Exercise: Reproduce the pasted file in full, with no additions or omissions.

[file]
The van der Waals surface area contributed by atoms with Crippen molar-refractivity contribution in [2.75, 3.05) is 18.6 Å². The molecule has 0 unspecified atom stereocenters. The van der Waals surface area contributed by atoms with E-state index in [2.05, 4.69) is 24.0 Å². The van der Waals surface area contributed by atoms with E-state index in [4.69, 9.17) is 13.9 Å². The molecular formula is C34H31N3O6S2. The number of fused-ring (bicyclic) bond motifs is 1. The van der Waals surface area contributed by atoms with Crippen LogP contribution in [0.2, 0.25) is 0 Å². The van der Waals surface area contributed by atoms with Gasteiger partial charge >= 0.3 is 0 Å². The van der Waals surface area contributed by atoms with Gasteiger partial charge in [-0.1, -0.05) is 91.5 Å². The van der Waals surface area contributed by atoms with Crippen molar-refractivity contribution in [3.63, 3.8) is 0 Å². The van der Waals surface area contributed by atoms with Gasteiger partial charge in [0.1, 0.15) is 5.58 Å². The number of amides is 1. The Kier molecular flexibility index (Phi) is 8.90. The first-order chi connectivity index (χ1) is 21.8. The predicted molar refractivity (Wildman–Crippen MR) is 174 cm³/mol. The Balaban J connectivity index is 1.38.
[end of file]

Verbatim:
The van der Waals surface area contributed by atoms with Crippen molar-refractivity contribution in [2.75, 3.05) is 18.6 Å². The molecule has 0 unspecified atom stereocenters. The van der Waals surface area contributed by atoms with E-state index in [2.05, 4.69) is 24.0 Å². The van der Waals surface area contributed by atoms with E-state index in [4.69, 9.17) is 13.9 Å². The molecular formula is C34H31N3O6S2. The number of fused-ring (bicyclic) bond motifs is 1. The van der Waals surface area contributed by atoms with Crippen LogP contribution in [0.2, 0.25) is 0 Å². The van der Waals surface area contributed by atoms with Gasteiger partial charge >= 0.3 is 0 Å². The van der Waals surface area contributed by atoms with Gasteiger partial charge in [-0.1, -0.05) is 91.5 Å². The van der Waals surface area contributed by atoms with Crippen molar-refractivity contribution in [3.63, 3.8) is 0 Å². The van der Waals surface area contributed by atoms with Gasteiger partial charge in [0.1, 0.15) is 5.58 Å². The number of amides is 1. The Kier molecular flexibility index (Phi) is 8.90. The first-order chi connectivity index (χ1) is 21.8. The predicted molar refractivity (Wildman–Crippen MR) is 174 cm³/mol. The Balaban J connectivity index is 1.38.